Angel of Hope

Angel of Hope

The Angel of Hope Children’s Memorial Garden is a beautiful setting where parents whom have lost children can grieve, meditate, think, share their experience, find peace, and experience hope.

To purchase a memorial brick, contact Our Lady Queen of Peace Cemetery at (561) 793-0711 for more information.

If you wish to support the Angel of Hope Ministry click on the donate today button below

Read the article below written when the Angel of Hope Project was being built

By ANGIE FRANCALANCIA Neighborhood News Group
Posted July 3, 2011

ROYAL PALM BEACH — Imagine for a moment, parents, that your child has died. Bear for a moment, that profound loss. Feel the burning for a moment behind your eyes.

Now imagine the parents who never escape that moment, who live in that reality every day.

It’s that profound emotional connection between parent and child that is inspiring one local group working to build a place of healing and hope for all parents who have lost children.

Marianne Stapleton, left, Darlene Fernandez and Ken Torres, all of whom have lost children, are working to get The Angel of Hope and Children’s Memorial Garden installed within Our Lady Queen of Peace Catholic Cemetery. Photo by Angie Francalancia/Neighborhood News Group

The Angel of Hope Children’s Memorial Garden will be a place where parents who have lost children can grieve, meditate, think, share their experience, find peace and experience hope. It will be built on land inside Our Lady Queen of Peace Cemetery with a heavily landscaped garden to provide tranquility, and its centerpiece will be an angel statue, carved originally in remembrance of the sculptor’s child who died.

“It’s a place to feel whatever you need to feel,” says Ken Torres, whose 28-year-old son Kenny was shot and killed in 2008.

Torres and other parents who met through the local Compassionate Friends group are raising money to erect the Angel of Hope and install the garden so parents from throughout Palm Beach County who have lost children will have a local memorial.

There are 25 similar angel monuments throughout the country.

For Torres, it will be the physical place that he and his wife Keri lack, where they can visit with their son, who was cremated.

It will be a place to freely talk about him with others who understand, he said.

“You tend to lose some of your friends (when you lose a child)”, he said. “Your family and friends don’t know what to say. Some are old school and say ‘You gotta get on with your life.’ We understand our children are still our children. They’re just not alive.”

Torres adds, “We want a place where our children’s names are written and spoken.”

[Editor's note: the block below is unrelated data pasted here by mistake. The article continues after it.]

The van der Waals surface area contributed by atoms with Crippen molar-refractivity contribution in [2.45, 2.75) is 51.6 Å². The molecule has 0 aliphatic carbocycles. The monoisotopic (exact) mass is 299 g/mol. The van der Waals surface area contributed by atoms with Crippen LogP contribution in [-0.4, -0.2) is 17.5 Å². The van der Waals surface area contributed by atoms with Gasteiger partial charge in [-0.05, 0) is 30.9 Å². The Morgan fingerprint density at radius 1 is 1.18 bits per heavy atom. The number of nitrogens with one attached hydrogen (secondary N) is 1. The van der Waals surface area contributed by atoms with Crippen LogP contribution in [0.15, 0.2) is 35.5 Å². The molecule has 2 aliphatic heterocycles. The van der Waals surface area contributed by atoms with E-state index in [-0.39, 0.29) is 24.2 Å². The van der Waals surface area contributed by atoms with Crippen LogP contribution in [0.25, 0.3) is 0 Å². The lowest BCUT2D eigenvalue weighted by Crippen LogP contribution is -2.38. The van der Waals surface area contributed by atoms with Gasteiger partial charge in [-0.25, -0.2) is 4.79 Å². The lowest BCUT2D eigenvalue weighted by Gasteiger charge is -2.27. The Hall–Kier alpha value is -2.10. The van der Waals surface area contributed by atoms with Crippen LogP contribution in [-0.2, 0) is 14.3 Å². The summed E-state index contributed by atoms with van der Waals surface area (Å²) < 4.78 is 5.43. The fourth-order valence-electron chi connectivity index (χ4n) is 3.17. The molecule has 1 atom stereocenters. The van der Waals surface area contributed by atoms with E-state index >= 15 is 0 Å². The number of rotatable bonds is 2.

Inscribed bricks with the names of lost children will encircle the statue.

Darlene Fernandez, who lost her 16-year-old daughter Erin in a 2003 car crash, envisions a place where she can feel her daughter’s lively spirit.

“I can’t wait because it will be peaceful,” she said.

The parents believe they found the Angel of Hope through their children’s spirits. Two members of the group, researching unrelated topics, came across the angel and simultaneously brought it up at their meeting.

The Angel of Hope began with author Richard Paul Evans’ book, “The Christmas Box,” a story that expresses the undying love parents have for their children. The story includes an angel sculpture where parents lay flowers in memory of their children. Two years after publishing the book and having met many parents at book signings who had lost their children, the author wanted to make the angel a reality.

A meeting with Utah sculptor Ortho Fairbanks, who lost a child himself, resulted in Fairbanks sculpting the first bronze Angel of Hope with the face of a child and the word HOPE embedded into one wing. It was dedicated in December 2004 in Salt Lake City.

“I was just so moved by her,” said Marianne Stapleton, whose daughter, Chelsea, died at the age of 17 in a 2007 motorcycle crash.

“The truth is it can happen to any parent any time,” she said. “I never thought it was going to knock on my door.”

The Catholic Diocese is donating the land.

“It made perfect sense from the cemetery’s standpoint,” said administrator Tom Jordan. “Nobody’s got that sense of grief that parents experience with the loss of a child. We were trying to create that oasis where someone could escape into it, and the landscaping does that.”

The Angel memorial is for every parent who has lost a child, Fernandez said.

“You don’t have to be Catholic, and your child doesn’t have to be interred here,” she said. “The normal expectation of life is our children will outlive us. It doesn’t matter if you’re 80. If your child goes first, the pain is no less great.”

“The idea of hope is the belief that in another place you’re going to be reunited with them,” she said.

The group already has raised $60,000 of $100,000 needed to erect the 4-foot 3-inch sculpture with a 5-foot 2-inch wingspan. Additional money needs to be raised for the lush tree- and shrub-filled landscaping.

Already, there are several patrons who have donated $2,500 or more, including Searcy, Denny Scarola, Barnhart and Shipley, the Quigley Family Foundation, the Bobby Resciniti Healing Hearts Foundation, The Lattner Foundation, Slawson Cunningham Whalen and Gaspari P.L., and Jack Nicklaus.

Families also can buy 4-inch by 8-inch bricks in memory of their children to be placed around the base of the statue. Each is $100.

To donate or learn more, contact Our Lady Queen of Peace Cemetery at (561) 793-0711.

“So you also are now in anguish. But I will see you again, and your hearts will rejoice, and no one will take your joy away from you.”

– John 16: 22